A new type of sensor can identify substances as small as a molecule by examining the light they reflect, potentially leading to sensors for a wide range of substances, from explosives to cancer.
The DARPA-funded sensor uses a chip full of metal pillars to boost the light signals bouncing off an object. It’s a billion times more sensitive than was previously possible, according to researchers at Princeton University.
It’s a major advance for Raman scattering, which examines light reflecting off an object to determine its molecular composition. Researchers have been trying for decades to tease out these light frequencies, but it’s hard to see them even with advanced laboratory methods.
The new chip uses arrays of metal pillars, which have small cavities at their bases and tops and a bunch of nanodots on their sides. A molecule to be studied is placed on the chip, and a beam of pure one-color light is focused at it. The cavities trap the light so it passes by the nanodots multiple times, generating the Raman signal more than once. It’s several orders of magnitude more powerful than previous Raman scattering sensors.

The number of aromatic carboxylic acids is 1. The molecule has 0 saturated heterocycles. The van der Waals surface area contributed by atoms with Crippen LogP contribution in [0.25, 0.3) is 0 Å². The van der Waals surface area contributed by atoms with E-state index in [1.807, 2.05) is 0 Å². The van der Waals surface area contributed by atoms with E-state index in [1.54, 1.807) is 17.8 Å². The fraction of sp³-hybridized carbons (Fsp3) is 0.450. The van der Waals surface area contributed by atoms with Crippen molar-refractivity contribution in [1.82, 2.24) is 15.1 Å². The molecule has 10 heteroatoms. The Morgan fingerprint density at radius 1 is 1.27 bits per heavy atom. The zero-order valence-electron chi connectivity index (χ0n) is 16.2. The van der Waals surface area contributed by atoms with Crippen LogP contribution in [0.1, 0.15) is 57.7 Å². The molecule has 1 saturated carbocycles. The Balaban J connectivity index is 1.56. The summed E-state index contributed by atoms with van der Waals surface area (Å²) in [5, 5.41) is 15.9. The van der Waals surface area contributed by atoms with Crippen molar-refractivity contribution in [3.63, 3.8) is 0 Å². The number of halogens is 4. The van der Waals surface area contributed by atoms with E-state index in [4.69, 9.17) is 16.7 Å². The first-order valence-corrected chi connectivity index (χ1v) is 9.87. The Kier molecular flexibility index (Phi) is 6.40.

The device, called “disk-coupled dots-on-pillar antenna-array” or D2PA, is also easy and cheap to make, according to Stephen Y. Chou, the Princeton electrical engineering professor who led the research team. The chip was described in the journal Optics Express.
Raman scattering has great potential for a variety of fields, and this could make it more widespread, he said.
“We’ve developed a way to significantly enhance the signal over the entire sensor, and that could change the landscape of how Raman scattering can be used,” he said.